What's on the Menu
Isle Of May National Nature Reserve, Expedition Pack (SNH)
- To appreciate how people's diet has changed through history
- To compare 21st century lunch with people's food through history
You will need
- Menu sheet (see downloads)
Did you know?
Rabbits are not native to Britain, they were introduced by the Romans as a source of meat and kept in enclosed warrens. However they soon escaped and bred ....well, like rabbits!
Before the activity
Prepare the menu sheet. The menus in the downloads section are taken from the Isle of May Expedition Pack and would be suitable for use on other Scottish islands and coastal settlements. Adapt them to your particular site/visit. The Lighthouse Keeper could be replaced with a soldier if you are visiting somewhere with an old military fort or the disciple replaced with a farmer or foreste, e.g. Check the history of where you are going, and pull characters and dates from there. Use the Internet to find out what would have been eaten in these parts at that time.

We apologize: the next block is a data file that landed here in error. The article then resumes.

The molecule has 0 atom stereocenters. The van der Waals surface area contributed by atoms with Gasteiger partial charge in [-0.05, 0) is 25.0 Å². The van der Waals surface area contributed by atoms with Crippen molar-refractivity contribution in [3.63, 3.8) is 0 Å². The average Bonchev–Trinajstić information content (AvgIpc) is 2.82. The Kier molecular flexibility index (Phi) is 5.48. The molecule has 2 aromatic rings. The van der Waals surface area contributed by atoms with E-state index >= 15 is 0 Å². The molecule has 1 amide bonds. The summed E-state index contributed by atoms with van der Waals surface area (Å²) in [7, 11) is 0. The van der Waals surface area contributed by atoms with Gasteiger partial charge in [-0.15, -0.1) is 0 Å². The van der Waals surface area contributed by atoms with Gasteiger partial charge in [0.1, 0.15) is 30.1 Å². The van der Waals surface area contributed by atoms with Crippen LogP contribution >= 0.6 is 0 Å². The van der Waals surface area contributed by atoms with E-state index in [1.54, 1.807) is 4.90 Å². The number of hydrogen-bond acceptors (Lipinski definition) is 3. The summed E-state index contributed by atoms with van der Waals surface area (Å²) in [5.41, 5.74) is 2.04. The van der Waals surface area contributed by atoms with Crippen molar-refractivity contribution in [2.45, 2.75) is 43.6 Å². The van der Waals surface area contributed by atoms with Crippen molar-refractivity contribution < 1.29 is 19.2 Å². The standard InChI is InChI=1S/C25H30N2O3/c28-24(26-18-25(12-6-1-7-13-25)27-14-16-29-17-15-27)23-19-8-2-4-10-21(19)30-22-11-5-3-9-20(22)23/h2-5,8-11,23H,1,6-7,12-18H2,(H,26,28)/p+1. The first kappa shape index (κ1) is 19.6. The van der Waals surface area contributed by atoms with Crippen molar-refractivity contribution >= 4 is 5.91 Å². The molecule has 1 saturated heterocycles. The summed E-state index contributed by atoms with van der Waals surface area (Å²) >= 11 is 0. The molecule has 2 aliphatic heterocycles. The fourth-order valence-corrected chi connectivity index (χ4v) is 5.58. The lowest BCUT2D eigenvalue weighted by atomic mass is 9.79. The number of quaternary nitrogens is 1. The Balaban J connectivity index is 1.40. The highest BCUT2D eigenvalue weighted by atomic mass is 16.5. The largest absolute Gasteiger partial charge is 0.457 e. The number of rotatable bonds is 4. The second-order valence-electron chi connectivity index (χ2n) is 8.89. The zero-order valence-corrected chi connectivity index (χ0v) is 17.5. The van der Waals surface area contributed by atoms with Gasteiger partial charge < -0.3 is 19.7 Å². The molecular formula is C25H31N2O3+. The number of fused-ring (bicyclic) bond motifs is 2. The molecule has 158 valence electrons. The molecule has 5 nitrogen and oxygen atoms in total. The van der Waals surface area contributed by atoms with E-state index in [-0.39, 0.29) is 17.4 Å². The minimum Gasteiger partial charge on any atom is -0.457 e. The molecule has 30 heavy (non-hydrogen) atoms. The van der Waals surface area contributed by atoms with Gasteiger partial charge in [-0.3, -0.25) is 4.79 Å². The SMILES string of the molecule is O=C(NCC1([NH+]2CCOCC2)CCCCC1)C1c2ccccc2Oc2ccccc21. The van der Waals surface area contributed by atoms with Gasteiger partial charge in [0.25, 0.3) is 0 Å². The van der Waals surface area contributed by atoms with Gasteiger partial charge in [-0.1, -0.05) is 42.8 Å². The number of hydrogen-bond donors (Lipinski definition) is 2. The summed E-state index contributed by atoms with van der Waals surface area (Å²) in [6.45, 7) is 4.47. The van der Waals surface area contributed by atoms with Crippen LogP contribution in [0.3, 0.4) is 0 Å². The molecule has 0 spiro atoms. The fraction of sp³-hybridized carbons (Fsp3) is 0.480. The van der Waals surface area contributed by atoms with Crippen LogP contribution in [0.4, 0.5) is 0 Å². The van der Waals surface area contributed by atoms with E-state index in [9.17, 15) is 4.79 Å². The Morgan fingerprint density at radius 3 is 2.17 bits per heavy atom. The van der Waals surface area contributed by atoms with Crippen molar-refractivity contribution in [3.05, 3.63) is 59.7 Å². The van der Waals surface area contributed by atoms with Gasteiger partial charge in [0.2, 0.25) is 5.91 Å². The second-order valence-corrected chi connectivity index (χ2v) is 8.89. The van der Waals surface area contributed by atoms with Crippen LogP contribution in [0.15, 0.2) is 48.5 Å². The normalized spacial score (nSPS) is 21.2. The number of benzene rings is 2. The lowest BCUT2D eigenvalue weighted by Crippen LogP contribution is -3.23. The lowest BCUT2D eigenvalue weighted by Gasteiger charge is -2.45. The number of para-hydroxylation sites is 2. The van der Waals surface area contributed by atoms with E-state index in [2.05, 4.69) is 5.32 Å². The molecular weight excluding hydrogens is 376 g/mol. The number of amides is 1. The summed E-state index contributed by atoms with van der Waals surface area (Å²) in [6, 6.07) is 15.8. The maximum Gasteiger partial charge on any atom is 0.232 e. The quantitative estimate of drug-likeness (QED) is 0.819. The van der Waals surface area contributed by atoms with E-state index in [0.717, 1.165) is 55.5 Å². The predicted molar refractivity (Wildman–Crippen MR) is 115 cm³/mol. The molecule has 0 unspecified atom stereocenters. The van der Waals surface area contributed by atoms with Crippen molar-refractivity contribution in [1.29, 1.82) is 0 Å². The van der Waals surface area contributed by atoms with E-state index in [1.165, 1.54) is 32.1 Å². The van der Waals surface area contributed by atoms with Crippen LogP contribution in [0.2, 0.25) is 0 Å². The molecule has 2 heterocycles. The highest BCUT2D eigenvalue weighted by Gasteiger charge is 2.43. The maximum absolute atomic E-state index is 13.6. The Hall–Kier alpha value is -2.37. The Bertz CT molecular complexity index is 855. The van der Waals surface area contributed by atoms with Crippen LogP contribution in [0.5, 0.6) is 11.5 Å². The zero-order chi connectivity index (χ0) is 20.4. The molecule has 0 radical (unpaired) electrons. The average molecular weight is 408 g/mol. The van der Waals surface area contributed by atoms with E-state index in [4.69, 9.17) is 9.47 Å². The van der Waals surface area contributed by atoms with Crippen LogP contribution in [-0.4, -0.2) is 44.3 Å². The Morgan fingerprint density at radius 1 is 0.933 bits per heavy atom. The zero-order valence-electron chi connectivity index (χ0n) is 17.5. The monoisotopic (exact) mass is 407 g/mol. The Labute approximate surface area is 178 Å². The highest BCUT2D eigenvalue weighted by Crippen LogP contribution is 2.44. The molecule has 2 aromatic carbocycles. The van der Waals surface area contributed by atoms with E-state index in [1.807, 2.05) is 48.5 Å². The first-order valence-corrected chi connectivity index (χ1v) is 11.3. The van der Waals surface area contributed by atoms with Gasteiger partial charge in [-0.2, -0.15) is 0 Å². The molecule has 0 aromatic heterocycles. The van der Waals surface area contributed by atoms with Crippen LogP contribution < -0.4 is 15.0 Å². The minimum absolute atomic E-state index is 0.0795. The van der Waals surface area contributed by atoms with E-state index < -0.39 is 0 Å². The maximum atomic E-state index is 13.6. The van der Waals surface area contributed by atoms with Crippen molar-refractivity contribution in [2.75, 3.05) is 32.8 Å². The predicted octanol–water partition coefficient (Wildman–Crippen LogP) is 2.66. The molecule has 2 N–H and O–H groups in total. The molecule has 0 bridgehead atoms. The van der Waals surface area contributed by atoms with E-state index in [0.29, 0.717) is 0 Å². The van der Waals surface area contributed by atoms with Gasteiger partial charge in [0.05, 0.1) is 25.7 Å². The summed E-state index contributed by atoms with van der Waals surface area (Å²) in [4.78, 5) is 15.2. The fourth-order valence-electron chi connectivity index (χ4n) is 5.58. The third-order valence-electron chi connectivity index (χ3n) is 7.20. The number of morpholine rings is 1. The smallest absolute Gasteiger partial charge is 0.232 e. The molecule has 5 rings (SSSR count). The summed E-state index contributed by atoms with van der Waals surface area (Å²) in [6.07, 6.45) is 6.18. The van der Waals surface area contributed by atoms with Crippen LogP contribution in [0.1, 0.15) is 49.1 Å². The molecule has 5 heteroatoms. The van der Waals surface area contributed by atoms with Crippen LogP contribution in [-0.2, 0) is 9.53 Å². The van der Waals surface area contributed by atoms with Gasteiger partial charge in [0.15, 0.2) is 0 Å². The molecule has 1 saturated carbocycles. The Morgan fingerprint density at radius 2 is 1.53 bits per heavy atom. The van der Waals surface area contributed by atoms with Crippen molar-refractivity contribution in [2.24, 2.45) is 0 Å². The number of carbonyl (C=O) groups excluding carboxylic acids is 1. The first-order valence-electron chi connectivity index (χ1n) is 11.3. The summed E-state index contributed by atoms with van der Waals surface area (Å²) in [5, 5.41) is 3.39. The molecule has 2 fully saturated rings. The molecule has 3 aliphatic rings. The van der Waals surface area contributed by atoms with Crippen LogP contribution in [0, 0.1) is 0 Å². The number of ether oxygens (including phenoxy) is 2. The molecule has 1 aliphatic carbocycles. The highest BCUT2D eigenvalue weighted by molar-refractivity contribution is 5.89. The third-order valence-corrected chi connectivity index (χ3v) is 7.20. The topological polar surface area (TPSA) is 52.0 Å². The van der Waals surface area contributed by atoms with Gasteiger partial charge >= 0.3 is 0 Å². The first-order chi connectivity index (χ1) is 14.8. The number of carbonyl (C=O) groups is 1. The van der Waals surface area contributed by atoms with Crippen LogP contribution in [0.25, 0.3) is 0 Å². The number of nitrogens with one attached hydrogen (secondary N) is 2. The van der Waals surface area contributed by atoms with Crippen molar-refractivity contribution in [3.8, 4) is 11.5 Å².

Hand out the Menu sheet over the lunch break. The pupils have to work out which menu fits which date and which person. They can make educated guesses from the historical information they've gathered since they arrived. Ask them to put the menus in chronological order. Discuss how and why diets have changed over time.
Which seems the tastiest menu? The most healthy and least healthy menus?
- Menu 1 = Benedictine Monk 1250 AD
- Menu 2 = Lighthouse Keeper 1860
- Menu 3 = NNR Warden Today
- Menu 4 = WW2 ROC observer 1942
- Menu 5 = Hunter-gatherer 6000 BC
- Menu 6 = St. Ethernan’s Disciple 700 AD
Suggested follow up
Discuss with the class what they have eaten today. Take example items, e.g. an orange or chocolate biscuit, and discuss the technology that is involved in getting these exotic foods to us. Are there any foods in the packed lunch boxes that were made, caught or produced by the packed lunch box owner? Are there any foods that were grown or made within 20km of the packed lunch box owner's home? Discuss the energy requirements of our modern food (electricity for refrigeration, fuel for transport, agriculture and packaging etc.).
See the activity Sustainable Packed Lunch
- Health and well-being - main
- Social studies - main